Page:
Wellness and recovery are subjective. If you think a particular wellness approach improves or adds meaning to your day but isn’t strongly supported with evidence, that doesn’t mean it’s automatically bad, as long as:

  • it fits with all of your other treatments and approaches

  • it isn’t dangerous

  • it isn’t a financial burden

  • you understand the limits of the approach

Ritual, routine and enjoyment can have benefits. However, even when a supplements, herb or similar product is thought to be generally safe, there may not be a lot of evidence to support safety claims. It’s up to you and your health care team to decide if a product is a good fit for you.

Quality information helps everyone make decisions around health and well-being. Disinformation, misinformation and fake news target people who just want to take care of themselves and may encourage health behaviours that threaten or harm health and well-being. Thinking critically about health information and seeking guidance from your doctor or health care provider can go a long way as you seek changes to feel healthy and well.

Finding information you can trust

Information strategy
How to apply it

Examine the intent of the information

  • Ask yourself why information is being provided and how the source stands to benefit from you

Look at the source

  • Aim for reputable sources, like universities, medical schools, government agencies and well-established non-profits; they provide citations and author names and review information regularly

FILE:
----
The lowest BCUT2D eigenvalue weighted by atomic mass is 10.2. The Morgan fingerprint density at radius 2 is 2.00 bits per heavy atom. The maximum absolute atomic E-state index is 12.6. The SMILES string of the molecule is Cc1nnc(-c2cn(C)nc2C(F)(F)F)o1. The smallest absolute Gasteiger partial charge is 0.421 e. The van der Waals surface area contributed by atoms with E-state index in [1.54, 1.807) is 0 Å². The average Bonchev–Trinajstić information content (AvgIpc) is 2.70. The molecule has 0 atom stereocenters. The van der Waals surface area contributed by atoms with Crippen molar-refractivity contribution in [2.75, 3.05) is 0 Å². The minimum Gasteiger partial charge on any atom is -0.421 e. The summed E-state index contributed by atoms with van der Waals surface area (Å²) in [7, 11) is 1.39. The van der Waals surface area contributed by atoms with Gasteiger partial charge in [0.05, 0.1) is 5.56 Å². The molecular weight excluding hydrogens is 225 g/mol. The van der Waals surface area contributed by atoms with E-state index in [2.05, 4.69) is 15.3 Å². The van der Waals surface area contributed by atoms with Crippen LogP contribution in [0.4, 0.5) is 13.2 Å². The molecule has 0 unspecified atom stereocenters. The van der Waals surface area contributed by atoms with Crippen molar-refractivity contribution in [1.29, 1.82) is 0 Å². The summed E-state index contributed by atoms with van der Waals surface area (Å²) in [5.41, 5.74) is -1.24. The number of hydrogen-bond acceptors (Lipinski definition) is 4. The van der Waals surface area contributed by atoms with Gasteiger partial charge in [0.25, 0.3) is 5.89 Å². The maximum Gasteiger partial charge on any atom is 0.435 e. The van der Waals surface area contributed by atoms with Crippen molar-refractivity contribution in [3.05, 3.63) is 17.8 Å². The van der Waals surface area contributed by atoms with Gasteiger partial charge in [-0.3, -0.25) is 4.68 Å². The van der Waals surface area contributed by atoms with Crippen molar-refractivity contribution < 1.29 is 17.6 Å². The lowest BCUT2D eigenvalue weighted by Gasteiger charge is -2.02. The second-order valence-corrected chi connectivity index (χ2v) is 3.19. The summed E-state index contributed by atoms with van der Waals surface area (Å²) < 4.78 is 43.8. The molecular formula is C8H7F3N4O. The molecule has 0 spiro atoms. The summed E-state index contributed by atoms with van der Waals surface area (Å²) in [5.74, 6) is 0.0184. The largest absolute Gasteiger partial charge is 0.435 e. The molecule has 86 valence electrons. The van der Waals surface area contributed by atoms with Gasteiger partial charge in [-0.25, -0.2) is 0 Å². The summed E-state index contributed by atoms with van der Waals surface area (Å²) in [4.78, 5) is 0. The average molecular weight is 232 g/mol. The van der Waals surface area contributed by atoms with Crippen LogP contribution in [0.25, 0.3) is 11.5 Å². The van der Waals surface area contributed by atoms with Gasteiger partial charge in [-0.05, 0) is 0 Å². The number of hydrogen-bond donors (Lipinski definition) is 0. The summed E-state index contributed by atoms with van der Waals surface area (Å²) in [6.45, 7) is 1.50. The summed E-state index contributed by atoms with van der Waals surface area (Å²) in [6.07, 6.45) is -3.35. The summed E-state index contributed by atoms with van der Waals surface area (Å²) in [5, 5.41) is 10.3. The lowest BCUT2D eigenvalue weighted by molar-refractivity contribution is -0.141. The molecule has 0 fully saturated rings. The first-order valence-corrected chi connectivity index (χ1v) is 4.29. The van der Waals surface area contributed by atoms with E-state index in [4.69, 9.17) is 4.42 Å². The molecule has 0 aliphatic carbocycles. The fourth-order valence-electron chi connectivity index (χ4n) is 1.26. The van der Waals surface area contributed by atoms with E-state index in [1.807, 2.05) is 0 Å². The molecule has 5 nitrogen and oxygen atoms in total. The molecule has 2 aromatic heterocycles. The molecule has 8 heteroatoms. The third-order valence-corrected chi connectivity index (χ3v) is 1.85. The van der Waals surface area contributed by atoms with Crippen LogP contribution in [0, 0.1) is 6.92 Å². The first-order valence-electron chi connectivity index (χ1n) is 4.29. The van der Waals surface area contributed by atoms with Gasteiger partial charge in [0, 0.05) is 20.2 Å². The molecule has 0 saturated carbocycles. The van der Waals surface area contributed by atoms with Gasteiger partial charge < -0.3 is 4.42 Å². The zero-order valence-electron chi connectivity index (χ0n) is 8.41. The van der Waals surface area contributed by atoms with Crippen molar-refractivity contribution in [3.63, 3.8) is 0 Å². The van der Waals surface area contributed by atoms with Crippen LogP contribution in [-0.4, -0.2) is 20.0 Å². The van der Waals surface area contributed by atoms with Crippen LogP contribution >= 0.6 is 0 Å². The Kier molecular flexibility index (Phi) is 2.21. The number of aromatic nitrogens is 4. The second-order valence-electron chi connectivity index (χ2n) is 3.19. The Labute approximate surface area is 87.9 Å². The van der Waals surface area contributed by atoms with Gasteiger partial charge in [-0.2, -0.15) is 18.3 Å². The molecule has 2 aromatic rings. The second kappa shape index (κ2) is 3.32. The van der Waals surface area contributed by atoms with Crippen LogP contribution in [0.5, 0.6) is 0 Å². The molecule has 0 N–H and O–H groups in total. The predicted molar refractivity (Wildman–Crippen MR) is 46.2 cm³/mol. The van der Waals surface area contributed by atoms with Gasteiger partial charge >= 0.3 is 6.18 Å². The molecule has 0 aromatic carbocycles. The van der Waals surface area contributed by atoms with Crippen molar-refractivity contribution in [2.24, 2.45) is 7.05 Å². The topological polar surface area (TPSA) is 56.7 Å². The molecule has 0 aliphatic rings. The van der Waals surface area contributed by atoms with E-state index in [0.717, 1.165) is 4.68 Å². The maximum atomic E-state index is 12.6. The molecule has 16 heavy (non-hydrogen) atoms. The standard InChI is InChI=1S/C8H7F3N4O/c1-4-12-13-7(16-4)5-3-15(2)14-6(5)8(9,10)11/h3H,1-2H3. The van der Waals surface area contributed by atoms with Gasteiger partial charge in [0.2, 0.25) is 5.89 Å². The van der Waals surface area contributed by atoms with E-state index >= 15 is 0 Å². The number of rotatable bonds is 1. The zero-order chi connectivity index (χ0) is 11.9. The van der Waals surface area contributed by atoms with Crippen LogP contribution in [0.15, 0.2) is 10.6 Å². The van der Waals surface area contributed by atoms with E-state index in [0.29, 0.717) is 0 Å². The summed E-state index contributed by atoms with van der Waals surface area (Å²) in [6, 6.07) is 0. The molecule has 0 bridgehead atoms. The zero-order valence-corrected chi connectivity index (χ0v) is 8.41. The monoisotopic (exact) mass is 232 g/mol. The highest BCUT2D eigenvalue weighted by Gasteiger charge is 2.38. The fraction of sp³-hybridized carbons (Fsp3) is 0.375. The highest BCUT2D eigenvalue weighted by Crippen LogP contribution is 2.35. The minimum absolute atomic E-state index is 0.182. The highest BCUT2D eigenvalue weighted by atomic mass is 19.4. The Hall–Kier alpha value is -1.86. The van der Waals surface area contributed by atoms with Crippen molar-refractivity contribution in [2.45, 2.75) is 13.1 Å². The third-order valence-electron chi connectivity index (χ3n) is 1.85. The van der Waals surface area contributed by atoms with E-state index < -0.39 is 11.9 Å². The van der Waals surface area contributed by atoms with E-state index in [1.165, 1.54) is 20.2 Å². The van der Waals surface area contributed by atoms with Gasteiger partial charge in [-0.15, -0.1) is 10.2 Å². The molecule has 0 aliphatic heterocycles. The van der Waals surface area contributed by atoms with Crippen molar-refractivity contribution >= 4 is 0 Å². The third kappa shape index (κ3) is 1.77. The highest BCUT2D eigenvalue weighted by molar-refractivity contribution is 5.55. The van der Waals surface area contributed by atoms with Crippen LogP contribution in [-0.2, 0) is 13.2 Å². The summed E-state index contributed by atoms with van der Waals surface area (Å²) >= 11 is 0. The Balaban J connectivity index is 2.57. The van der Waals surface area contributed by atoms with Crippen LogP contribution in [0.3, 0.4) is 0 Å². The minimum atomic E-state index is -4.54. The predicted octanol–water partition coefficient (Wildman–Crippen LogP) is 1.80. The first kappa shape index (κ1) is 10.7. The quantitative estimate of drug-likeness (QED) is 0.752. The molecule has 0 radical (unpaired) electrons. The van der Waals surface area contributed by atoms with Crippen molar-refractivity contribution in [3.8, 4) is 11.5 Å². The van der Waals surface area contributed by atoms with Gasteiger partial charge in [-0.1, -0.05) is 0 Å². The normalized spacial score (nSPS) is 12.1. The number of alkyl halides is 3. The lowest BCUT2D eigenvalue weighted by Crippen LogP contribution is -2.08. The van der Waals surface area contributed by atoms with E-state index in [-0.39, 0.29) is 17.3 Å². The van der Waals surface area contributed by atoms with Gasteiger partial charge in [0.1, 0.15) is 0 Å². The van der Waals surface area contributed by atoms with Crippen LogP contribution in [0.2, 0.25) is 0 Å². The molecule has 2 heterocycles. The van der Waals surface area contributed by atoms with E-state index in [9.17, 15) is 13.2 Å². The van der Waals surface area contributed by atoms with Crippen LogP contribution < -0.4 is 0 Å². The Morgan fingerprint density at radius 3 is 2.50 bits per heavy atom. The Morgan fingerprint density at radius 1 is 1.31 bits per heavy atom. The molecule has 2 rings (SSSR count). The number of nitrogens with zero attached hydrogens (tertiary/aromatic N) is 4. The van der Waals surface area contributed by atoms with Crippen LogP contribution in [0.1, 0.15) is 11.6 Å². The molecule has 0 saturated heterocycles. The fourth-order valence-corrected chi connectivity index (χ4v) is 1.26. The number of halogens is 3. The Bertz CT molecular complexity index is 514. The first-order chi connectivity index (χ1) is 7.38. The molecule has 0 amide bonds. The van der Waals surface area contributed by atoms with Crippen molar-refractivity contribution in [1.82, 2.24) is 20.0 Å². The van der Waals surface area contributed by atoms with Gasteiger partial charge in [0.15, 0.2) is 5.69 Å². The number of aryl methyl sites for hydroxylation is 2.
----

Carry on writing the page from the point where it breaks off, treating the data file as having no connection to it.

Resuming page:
• Try not to rely exclusively on social media posts and personal sites

Think like a scientist

  • Look for a variety of sources

  • Avoid seeking information just to prove your own position

  • Be skeptical of inflexible or dogmatic sources that make unrealistic or unsubstantiated claims

Pay attention to the ask

  • Notice that good sources will almost always tell you to talk to your doctor or care team for more information; they won’t make health decisions for you

  • Avoid any source that tells you to ignore or delay medical care or only talk to a doctor they’ve “approved”

Related resources


About the author

Stephanie is the editorial coordinator for the Canadian Mental Health Association BC Division

  1. Farinelli, F. (2021). Conspiracy theories and right-wing extremism – Insights and recommendations for P/CVE. European Commission, EU.
  2. Clarke, J. (2021, December 27). The dangerous rise of the anti-vax far-right. Canadian Dimension.
  3. Buchanan, T., & Benson, V. (2019). Spreading Disinformation on Facebook: Do trust in message source, risk propensity, or personality affect the organic reach of “fake news”? Social Media + Society.
  4. Center for Countering Digital Hate. (2021, March 24). This Disinformation Dozen: Why platforms must act on twelve leading online anti-vaxxers.
  5. Quinn, S., Bond, R., & Nugent, C.  (2017). Quantifying health literacy and eHealth literacy using existing instruments and browser-based software for tracking online health information seeking behavior. Computers in Human Behavior, 69, 256–267.
  6. Bastick, Z. (2021). Would you notice if fake news changed your behavior? An experiment on the unconscious effects of disinformation. Computers in Human Behavior, 116,
  7. Oliver, J. E., & Wood, T. (2014). Medical Conspiracy Theories and Health Behaviors in the United States. JAMA Internal Medicine, 174(5), 817–18. doi:10.1001/jamainternmed.2014.190.